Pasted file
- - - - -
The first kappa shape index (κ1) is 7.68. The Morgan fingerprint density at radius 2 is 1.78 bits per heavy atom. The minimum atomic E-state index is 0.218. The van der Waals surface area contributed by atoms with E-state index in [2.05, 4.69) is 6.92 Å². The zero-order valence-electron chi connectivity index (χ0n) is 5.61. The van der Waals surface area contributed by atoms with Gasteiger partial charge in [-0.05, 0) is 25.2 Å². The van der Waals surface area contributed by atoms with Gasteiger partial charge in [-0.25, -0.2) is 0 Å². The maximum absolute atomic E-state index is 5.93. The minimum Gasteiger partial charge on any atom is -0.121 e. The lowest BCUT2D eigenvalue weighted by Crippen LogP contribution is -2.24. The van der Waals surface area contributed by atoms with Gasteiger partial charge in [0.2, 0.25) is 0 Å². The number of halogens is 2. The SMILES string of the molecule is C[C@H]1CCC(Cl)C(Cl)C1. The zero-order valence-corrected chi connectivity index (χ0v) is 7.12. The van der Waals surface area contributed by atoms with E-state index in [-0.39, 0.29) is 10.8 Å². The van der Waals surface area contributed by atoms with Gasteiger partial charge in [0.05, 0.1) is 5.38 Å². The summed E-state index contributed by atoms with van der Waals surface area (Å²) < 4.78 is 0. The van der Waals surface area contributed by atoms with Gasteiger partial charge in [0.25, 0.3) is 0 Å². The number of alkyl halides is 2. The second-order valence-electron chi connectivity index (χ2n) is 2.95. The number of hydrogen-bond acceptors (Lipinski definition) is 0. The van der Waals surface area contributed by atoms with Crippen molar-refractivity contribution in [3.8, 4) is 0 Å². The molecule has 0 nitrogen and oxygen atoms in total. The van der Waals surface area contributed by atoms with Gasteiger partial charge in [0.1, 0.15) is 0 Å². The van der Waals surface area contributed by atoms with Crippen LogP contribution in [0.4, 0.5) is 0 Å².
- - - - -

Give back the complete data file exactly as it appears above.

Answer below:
The first kappa shape index (κ1) is 7.68. The Morgan fingerprint density at radius 2 is 1.78 bits per heavy atom. The minimum atomic E-state index is 0.218. The van der Waals surface area contributed by atoms with E-state index in [2.05, 4.69) is 6.92 Å². The zero-order valence-electron chi connectivity index (χ0n) is 5.61. The van der Waals surface area contributed by atoms with Gasteiger partial charge in [-0.05, 0) is 25.2 Å². The van der Waals surface area contributed by atoms with Gasteiger partial charge in [-0.25, -0.2) is 0 Å². The maximum absolute atomic E-state index is 5.93. The minimum Gasteiger partial charge on any atom is -0.121 e. The lowest BCUT2D eigenvalue weighted by Crippen LogP contribution is -2.24. The van der Waals surface area contributed by atoms with Gasteiger partial charge in [0.2, 0.25) is 0 Å². The number of halogens is 2. The SMILES string of the molecule is C[C@H]1CCC(Cl)C(Cl)C1. The zero-order valence-corrected chi connectivity index (χ0v) is 7.12. The van der Waals surface area contributed by atoms with E-state index in [-0.39, 0.29) is 10.8 Å². The van der Waals surface area contributed by atoms with Gasteiger partial charge in [0.05, 0.1) is 5.38 Å². The summed E-state index contributed by atoms with van der Waals surface area (Å²) < 4.78 is 0. The van der Waals surface area contributed by atoms with Gasteiger partial charge in [0.25, 0.3) is 0 Å². The number of alkyl halides is 2. The second-order valence-electron chi connectivity index (χ2n) is 2.95. The number of hydrogen-bond acceptors (Lipinski definition) is 0. The van der Waals surface area contributed by atoms with Crippen molar-refractivity contribution in [3.8, 4) is 0 Å². The molecule has 0 nitrogen and oxygen atoms in total. The van der Waals surface area contributed by atoms with Gasteiger partial charge in [0.1, 0.15) is 0 Å². The van der Waals surface area contributed by atoms with Crippen LogP contribution in [0.4, 0.5) is 0 Å².